The third play is posting it forward. “It’s not about you,” says Qualman. “Our default is to talk about our products and services … ‘This is the channel, let me push this out there.’ That’s analogous to walking into a cocktail party where everyone’s having a good time, and going up to the people who are laughing and saying, ‘Excuse me, can I interrupt you and tell you why I’m great for five minutes?’ We understand that that’s socially unacceptable, because we’re trained as human animals in oral communication.”

As a result, pushing products and services on social doesn’t work. What does work is shining a light on others—make a habit of liking, praising and endorsing. Post about the girl in the softball game who hit a spectacular home run, applaud your employee of the month, home in on achievements. It says a lot to your customers, but it also helps you recruit better employees.

Choosing a platform
Since social media kicked off in 1997 with the now-defunct Six Degrees, there has been a proliferation of platforms: LinkedIn, MySpace, Facebook, YouTube, Twitter, Tumblr, Pinterest, Instagram, WhatsApp and Snapchat. So, which should community banks be using?

Again, Qualman suggests starting small. “Don’t be on all the platforms,” he advises. “Pick the one you think is most relevant. If you don’t know, you could just ask your customers which tools they use. Most, I’m guessing, would be on Facebook. And then LinkedIn, especially for connections and partners. But people might check out the person at the bank they just met with, and the number-one search result most of the time is going to be their LinkedIn account. So, it gives you a chance to tell your story in the best way possible.”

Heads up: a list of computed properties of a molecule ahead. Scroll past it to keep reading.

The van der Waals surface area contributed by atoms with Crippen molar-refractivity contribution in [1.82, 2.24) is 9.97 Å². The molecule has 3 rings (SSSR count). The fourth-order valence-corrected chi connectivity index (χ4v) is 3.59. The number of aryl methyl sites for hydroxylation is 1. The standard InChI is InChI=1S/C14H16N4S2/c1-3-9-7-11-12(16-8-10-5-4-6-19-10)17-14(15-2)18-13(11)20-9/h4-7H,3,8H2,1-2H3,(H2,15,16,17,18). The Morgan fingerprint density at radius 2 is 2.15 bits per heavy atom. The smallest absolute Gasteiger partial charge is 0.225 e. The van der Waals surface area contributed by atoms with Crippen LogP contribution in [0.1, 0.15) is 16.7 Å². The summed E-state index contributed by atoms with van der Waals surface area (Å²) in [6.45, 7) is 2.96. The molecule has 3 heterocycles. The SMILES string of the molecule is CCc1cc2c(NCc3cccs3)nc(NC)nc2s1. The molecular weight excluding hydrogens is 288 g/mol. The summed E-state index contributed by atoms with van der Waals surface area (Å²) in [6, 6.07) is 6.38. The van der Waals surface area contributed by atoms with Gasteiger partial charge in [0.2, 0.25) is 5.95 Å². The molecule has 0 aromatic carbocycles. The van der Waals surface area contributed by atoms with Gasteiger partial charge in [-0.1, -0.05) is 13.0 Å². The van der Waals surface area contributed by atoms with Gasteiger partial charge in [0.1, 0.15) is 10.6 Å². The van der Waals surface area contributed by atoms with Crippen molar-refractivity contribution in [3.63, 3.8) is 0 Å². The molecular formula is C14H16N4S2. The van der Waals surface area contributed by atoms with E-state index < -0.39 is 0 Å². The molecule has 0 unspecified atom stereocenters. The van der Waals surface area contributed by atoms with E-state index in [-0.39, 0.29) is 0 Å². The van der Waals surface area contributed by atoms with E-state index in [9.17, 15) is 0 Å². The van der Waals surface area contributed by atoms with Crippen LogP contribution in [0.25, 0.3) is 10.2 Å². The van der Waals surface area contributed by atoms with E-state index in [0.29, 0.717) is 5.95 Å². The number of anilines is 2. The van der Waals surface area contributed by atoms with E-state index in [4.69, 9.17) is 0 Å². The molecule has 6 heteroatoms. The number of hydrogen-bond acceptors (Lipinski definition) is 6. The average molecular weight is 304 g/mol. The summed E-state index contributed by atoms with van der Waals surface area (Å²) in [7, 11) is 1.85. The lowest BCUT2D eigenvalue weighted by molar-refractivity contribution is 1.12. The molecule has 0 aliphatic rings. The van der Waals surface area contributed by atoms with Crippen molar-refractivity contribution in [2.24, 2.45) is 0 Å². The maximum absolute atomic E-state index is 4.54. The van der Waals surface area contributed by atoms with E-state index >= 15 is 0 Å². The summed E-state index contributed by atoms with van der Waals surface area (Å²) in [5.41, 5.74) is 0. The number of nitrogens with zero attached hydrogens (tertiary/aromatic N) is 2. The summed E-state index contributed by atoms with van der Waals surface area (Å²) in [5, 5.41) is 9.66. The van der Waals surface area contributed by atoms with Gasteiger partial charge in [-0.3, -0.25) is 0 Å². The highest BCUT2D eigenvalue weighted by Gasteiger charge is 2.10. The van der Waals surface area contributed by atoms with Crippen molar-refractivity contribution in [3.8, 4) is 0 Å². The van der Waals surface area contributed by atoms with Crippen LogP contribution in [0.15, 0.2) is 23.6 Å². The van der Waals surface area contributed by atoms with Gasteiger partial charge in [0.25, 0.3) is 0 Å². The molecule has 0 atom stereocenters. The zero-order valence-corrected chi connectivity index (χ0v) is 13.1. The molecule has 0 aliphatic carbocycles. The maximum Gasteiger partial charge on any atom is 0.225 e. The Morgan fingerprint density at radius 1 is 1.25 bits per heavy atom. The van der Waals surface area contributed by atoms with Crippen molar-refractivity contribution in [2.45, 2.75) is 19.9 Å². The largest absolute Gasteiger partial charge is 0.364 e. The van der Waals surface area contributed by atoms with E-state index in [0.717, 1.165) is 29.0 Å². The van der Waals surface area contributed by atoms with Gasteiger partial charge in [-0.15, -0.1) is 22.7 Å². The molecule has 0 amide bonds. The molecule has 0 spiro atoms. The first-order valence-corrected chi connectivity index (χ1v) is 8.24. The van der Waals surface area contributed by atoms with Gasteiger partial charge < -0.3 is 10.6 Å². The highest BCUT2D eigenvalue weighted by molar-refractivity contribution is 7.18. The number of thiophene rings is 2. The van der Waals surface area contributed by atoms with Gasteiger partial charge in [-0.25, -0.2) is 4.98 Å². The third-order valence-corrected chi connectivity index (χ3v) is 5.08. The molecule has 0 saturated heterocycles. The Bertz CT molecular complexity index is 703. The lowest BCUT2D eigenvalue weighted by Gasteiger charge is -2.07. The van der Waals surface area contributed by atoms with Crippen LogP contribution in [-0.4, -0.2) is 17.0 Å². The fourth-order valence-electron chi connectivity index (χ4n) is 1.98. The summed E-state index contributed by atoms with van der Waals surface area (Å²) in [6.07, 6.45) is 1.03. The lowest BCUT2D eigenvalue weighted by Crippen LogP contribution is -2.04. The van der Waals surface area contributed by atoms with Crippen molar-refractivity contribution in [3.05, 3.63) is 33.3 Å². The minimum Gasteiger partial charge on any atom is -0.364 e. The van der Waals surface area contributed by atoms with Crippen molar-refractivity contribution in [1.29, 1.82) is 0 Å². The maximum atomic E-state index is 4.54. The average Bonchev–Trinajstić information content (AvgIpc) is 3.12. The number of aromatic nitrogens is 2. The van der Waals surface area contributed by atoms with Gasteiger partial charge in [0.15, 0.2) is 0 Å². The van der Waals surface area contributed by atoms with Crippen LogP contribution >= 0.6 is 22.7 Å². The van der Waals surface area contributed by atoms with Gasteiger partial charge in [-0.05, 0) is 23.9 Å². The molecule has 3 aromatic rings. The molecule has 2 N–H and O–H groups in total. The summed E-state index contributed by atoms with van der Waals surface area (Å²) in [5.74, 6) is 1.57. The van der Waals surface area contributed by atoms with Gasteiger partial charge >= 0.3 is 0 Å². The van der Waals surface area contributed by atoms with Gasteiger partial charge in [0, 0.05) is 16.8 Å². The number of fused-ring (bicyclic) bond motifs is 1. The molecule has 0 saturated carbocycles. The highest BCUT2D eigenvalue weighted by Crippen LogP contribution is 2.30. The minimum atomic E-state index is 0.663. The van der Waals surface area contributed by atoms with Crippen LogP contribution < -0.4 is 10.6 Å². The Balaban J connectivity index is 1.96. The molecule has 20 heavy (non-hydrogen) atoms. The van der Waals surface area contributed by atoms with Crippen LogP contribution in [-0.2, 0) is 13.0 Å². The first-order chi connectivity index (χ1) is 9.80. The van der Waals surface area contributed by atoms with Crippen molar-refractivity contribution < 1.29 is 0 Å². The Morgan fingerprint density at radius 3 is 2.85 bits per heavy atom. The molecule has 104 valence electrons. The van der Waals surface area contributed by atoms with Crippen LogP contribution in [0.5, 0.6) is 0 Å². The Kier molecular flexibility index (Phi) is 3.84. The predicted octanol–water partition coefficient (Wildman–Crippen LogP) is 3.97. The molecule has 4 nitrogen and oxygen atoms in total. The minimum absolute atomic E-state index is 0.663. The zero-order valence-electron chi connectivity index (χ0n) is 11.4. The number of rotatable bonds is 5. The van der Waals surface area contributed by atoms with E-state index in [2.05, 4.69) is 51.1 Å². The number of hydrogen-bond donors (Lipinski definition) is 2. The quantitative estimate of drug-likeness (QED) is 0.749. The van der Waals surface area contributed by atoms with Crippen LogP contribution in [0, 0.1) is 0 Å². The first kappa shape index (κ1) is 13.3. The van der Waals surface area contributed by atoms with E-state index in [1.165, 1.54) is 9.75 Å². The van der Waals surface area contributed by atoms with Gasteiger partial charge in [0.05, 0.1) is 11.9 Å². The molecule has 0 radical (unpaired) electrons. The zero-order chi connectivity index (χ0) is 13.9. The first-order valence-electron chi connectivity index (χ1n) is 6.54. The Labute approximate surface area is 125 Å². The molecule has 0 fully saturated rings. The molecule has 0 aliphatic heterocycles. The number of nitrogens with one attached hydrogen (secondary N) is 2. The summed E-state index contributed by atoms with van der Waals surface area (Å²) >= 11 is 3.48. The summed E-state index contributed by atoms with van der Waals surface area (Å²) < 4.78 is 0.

If you feel you have to be everywhere at once, posting, sharing, chatting and tweeting, think again. “Don’t force it,” he says. “If it’s in your DNA and you enjoy it, then go ahead. It’s kind of like that cocktail party analogy. If the vice president of the bank is really good at interacting with people at parties, you probably want to send him to the party. If he loves interacting on various social media tools, that’ll be a win. If he doesn’t, it’s not going to be.”

Above all, Qualman stresses the relationship component of social. “It’s really about trying to provide a connection when time and distance are an issue,” he explains. “At the end of the day, that’s what these tools are for. They’re not for replacing face-to-face. The one thing that’s constant is we all want deep relationships, both online and offline. But offline always trumps the online relationship. Community banks have a leg up on the competition in that regard.”

Roshan McArthur is a writer in California.

comments powered by Disqus